After many years, Vanessa found herself able to take pride in some things again. Small things. For instance, she claimed all credit for the slight tremble of Old Simeón’s fingers whenever his wife took his stiff hand in between hers. She took pride now, in his ability to juggle up a pair of dice and throw them on a parqués board, with the help of his left hand, which was spared by some impossible bifurcation of the brain’s connections.
The dice clinked against the glass board and showed a pair of six dots protruding from the white cubes.
“How much is that, Don Simeón?” Vanessa said, lifting his arm from the table to prevent him from accidentally pushing the pawn-shaped pieces off.
Old Simeón let out a brief growl and stared at the blank air behind Vanessa’s curls.
“Twelve,” she answered herself. She took Old Simeón’s red pawn and hopped through the boxed trail. “One, two, three, four…” Vanessa then took advantage of her turn and threw the dice on the board. They spun around until the odds settled for two and four dots.
A prolonged sigh coming from the other side of the room stopped Vanessa from killing one of Old Simeón’s red pieces. Doña Rosario’s glasses reflected the blue light coming from a box-shaped TV. The bulging screen showed footage of flooded streets and fallen palm trees, brown heads peering out of hills of roof tiles and window frames.
“Not one house is still standing, can you believe it?” Doña Rosario said, noticing Vanessa’s shared interest in the news report on hurricane Iota.
“The island will need a full reconstruction, they say,” Vanessa had been following the case from a blue radio that she kept in her room. The numbers were most astonishing. 1600 families, 98% of infrastructure. Still, she found it hard to sympathize with the victims. She couldn’t help but think that her people had probably gone through worse, just nobody had bothered to quantify it.
“Providence Island is a beautiful place,” Doña Rosario said, in her unusually high-pitched tone. “You know where my last name comes from? Abraham Robinson, my grandfather, immigrated from Britain to Providence Island.” The way Doña Rosario pronounced every one of those words with utmost pride kept Vanessa from coming up with any reasonable response.
Doña Rosario had a way of talking. When she had given Vanessa the keys to her recondite bedroom, Doña Rosario made it clear that she came from a long tradition of landowners who knew how to manage helpers in the household. “Your nursing title does not make a difference,” Doña Rosario had said. “I still expect obedience and respect in your care for my husband.” Throughout the many months that Vanessa had worked for Doña Rosario, she had come to realize that behind her harsh words stood her unconditional love for Old Simeón, but also her self-remorse for having married a man 15 years older in age. The old man’s life was coming to an end, and he was swallowing Doña Rosario’s own life along the way.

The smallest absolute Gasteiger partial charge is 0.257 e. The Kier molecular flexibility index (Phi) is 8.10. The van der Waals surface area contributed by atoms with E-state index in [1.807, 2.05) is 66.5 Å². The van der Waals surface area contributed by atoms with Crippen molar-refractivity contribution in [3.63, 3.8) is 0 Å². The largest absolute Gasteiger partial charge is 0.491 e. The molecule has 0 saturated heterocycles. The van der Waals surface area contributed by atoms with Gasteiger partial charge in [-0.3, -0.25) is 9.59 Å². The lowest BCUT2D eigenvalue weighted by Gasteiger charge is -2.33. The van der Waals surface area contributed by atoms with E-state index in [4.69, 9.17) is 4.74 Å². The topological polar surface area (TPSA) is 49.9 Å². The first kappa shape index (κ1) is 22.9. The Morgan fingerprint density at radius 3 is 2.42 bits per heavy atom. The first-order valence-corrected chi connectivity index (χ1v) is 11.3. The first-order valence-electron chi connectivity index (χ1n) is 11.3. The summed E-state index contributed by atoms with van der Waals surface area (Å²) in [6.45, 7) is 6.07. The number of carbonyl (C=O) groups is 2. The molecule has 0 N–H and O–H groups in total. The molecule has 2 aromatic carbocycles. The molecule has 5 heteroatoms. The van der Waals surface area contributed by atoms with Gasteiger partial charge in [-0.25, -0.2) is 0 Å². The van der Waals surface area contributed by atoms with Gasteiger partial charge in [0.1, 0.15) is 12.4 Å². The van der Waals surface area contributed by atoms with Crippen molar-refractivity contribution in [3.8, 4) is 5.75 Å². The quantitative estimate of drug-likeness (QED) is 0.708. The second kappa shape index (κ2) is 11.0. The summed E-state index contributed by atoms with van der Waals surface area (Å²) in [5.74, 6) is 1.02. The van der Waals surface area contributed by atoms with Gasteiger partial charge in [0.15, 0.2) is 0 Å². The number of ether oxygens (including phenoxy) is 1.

From beneath the open windows, not only moonlight leaked through the iron bars, but also the flickering lights coming from a neighbor’s balcony. Behind linen curtains, dark silhouettes danced to the congas in Rodolfo Aicardi’s La Colegiala. It was only late November, but the people of Acacías were already playing New Year songs over indecently loud speakers. At least in that respect, Acacías wasn’t all that different from back home, Vanessa thought. She had also noticed they had the same tradition of making a dummy filled with gunpowder and setting it on fire just as the clock struck midnight. Old Simeón and Doña Rosario never engaged in such activities though, because no matter what day of the year it was, they always went to sleep promptly at 8 p.m.
Old Simeón tapped Vanessa’s shoulder with a poignancy that disoriented her. He pointed at the color-lit balcony.
“They must be having a party, Don Simeón,” Vanessa said, assuming that was the information that Old Simeón was requesting.
“And you?” Old Simeón responded, his words as clear as they ever got, carrying the rasp of an underused voice.
Vanessa was not entirely sure what Old Simeón meant. Perhaps he found it strange that someone of her age was playing parqués with an old man instead of curling her hips to tropical beats, or he was wondering why the neighbors had not invited her. Vanessa smiled at the thought of these possibilities.
“None of us are supposed to be partying,” she said. “There’s a very bad virus out there, so we have to stay home.”
In some corner of the world inside Old Simeón’s mind, he knew it was the pandemic that had insulated his days so much. But Vanessa was not aware of this. She was rather excusing her situation, considering that maybe once it was all over, things would be different for her.